Today is one of those days when I will deviate from the usual Pluto-centered entries to honor an occasion that has profound meaning for me and for many on this planet—the Winter Solstice, the original reason for the December holidays, though reversed in the Southern Hemisphere.
We hear a lot about miracles at this time of year. One powerful reason for this is that those of us in the Northern Hemisphere experience and take part in the greatest miracle of all—the return of the light after a long period of increasing darkness.
Long before anyone knew that the Earth orbits the Sun and that its axial tilt is the cause of our seasons, people dreaded the end of summer and the onset of darkness and cold. When there is no central heating and no possibility of growing one’s own food, survival is in question. As the Sun’s strength appeared to wane following the Autumn Equinox, people’s fears and anxieties increased as they faced the looming lean winter season.
Today, so much of the holiday season has become disconnected from the Winter Solstice, and much of the atmosphere of December focuses on what divides us instead of on what unites us. At a time when our actions are plunging us toward mass extinctions and environmental catastrophe, when we desperately need to reconnect with our planet and its web of life, we instead worship money and material things, which ironically are responsible for this disastrous course.
As an actress, I had a lot of outdoor performing gigs this year, and one of the benefits of this was the chance to reconnect with our planet and its seasonal rhythms. From rehearsing in winter coats in early spring, waiting impatiently for the warmth and the budding of new leaves, to all-day Renaissance fairs at the height of the Sun’s power, to an outdoor film set for three days in bright sunlight and 95-degree temperatures, to five weeks at a Halloween theme park along a trail, watching nature slowly go into dormancy, I experienced the year and each season of it vividly, profoundly, and powerfully.
The death part of the cycle, from late September to early November, was more serene than scary. Even though I was dressed as a ghost with white face paint along a haunted trail full of animatronics and fake monsters, what was most real was the sense of Earth going to sleep, which I could actually feel as I sat on the ground waiting to jump out and scare the next person.
When one has the opportunity to be one with nature, to feel the seasonal changes on a deep, intuitive level, it becomes a lot harder to take part in activities that harm the precious Earth with which we bonded.
That is why our society and so many people could benefit from celebrating the seasons as a way to understand, not just on a rational level, but on an experiential one, that we are not separate from the Earth, that, as one song states, “We live as she lives; we die as she dies.”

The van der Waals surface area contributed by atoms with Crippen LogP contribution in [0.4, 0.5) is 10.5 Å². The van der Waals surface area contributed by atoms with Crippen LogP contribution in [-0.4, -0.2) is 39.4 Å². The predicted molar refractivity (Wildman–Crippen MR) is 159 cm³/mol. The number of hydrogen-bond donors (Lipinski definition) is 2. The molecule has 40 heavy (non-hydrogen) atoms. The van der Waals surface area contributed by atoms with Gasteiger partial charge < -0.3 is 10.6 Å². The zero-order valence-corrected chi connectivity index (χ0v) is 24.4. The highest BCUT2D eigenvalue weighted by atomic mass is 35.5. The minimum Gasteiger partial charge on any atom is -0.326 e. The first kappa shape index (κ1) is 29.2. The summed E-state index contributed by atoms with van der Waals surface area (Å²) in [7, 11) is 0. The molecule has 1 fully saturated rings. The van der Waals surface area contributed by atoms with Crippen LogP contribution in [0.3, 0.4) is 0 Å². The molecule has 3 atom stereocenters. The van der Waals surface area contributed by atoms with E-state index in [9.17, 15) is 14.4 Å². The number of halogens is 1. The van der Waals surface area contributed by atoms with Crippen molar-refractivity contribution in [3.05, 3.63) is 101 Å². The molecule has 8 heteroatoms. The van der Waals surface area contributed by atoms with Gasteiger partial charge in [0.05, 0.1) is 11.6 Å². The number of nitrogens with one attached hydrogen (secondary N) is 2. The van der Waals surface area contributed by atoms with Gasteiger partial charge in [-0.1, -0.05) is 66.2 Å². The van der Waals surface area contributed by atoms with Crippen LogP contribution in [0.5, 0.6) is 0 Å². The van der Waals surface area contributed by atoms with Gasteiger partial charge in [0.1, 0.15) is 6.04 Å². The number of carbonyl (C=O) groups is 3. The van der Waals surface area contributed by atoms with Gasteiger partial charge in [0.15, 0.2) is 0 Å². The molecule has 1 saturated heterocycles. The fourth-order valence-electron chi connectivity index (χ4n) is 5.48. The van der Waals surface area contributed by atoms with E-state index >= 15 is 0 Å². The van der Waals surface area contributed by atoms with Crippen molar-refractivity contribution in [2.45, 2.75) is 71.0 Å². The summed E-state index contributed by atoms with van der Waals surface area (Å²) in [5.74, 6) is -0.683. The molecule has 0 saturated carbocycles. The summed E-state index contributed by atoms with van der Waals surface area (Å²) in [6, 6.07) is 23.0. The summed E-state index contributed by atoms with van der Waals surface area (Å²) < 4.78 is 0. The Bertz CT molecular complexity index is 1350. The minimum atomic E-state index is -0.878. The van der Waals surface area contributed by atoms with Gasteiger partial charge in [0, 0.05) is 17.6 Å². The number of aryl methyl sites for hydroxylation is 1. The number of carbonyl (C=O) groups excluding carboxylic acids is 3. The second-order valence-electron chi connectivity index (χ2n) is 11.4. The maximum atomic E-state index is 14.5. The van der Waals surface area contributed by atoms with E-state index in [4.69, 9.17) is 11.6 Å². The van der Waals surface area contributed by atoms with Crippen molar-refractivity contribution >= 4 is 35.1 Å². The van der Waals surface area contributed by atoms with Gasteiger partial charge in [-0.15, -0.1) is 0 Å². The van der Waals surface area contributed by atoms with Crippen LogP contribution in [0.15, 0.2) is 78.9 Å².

Myths and symbolism are another path toward attaining that understanding. Even though we know the Sun doesn’t change on our shortest day, the ancient story in which the Sun dies only to be reborn and begin a new cycle at the Winter Solstice, speaks powerfully to us with hope, affirming that there is no end to life, only an end to one cycle and the beginning of another.
An old Jewish legend says that Adam and Eve were created at the Autumnal Equinox, when the lengths of day and night were equal. However, they soon noticed that the daylight was diminishing more and more, and they began to seriously fear that the Sun would die, and the world would once again be plunged into formlessness and void.
When it appeared things couldn’t get any worse, Adam desperately prayed to God, who responded by telling him, wait and watch for three days, and after that, celebrate for seven days. He didn’t know what that meant but followed God’s instructions anyway. And on those three days, the Sun appeared to stand still, its southward movement stopped.
On the fourth day, the miracle happened. The Sun began to move again, but this time, it reversed course, moving northward. The days began getting longer. And Adam and Eve understood that the path of the Sun is a cycle, and such is the way of the world. And they celebrated for seven days, as people have done for thousands of years to this very day.
I am not a creationist or literal believer in the Bible or in any myth, but at the same time, I recognize symbolic truth hidden in these stories. From the beginning, human beings experienced the increasing darkness in fall, and felt the anticipatory terror followed by intense joy when the Sun appeared to return, bringing new light and warmth, the promise of spring.
Twenty-first century humans can be scientifically literate and still retain spirituality, the sense of the transcendent. Celebrating the Winter Solstice offers us this gift. To truly receive it, we need to get out of the malls and step into nature.
As our ecosystems face unprecedented collapse, as our planet faces the increasing perils of global warming and toxic pollution, we would do well to remember this, to understand beyond words that we are a part of the web of life and that whatever we do to that web, we do to ourselves.
"We’ll count all our blessings while the Mother lays down
With snow as her blanket, covering the ground.
Thanks to the Mother for the joy that she brings;
She’ll waken to warm us again in the Spring.”
~from “A Fire Is Burning,” a Winter Solstice song